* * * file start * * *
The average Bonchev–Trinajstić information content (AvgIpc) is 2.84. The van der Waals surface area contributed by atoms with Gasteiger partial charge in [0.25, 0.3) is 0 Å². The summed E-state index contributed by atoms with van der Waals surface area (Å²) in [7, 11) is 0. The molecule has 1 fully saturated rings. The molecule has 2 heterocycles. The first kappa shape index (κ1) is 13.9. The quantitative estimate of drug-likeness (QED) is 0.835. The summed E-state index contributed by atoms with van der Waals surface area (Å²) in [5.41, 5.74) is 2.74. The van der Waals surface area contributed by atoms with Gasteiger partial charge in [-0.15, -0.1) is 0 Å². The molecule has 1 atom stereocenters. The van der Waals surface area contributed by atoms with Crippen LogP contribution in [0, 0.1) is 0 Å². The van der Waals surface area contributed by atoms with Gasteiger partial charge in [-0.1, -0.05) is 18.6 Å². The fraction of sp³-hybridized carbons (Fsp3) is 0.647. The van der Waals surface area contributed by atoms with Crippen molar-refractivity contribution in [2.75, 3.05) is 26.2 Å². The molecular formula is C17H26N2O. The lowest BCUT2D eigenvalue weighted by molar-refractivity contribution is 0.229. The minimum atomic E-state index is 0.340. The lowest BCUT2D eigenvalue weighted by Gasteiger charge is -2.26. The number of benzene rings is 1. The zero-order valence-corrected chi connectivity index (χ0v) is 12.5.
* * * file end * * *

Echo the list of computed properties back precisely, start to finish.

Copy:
The average Bonchev–Trinajstić information content (AvgIpc) is 2.84. The van der Waals surface area contributed by atoms with Gasteiger partial charge in [0.25, 0.3) is 0 Å². The summed E-state index contributed by atoms with van der Waals surface area (Å²) in [7, 11) is 0. The molecule has 1 fully saturated rings. The molecule has 2 heterocycles. The first kappa shape index (κ1) is 13.9. The quantitative estimate of drug-likeness (QED) is 0.835. The summed E-state index contributed by atoms with van der Waals surface area (Å²) in [5.41, 5.74) is 2.74. The van der Waals surface area contributed by atoms with Gasteiger partial charge in [-0.15, -0.1) is 0 Å². The molecule has 1 atom stereocenters. The van der Waals surface area contributed by atoms with Crippen LogP contribution in [0, 0.1) is 0 Å². The van der Waals surface area contributed by atoms with Gasteiger partial charge in [-0.1, -0.05) is 18.6 Å². The fraction of sp³-hybridized carbons (Fsp3) is 0.647. The van der Waals surface area contributed by atoms with Crippen molar-refractivity contribution in [2.75, 3.05) is 26.2 Å². The molecular formula is C17H26N2O. The lowest BCUT2D eigenvalue weighted by molar-refractivity contribution is 0.229. The minimum atomic E-state index is 0.340. The lowest BCUT2D eigenvalue weighted by Gasteiger charge is -2.26. The number of benzene rings is 1. The zero-order valence-corrected chi connectivity index (χ0v) is 12.5.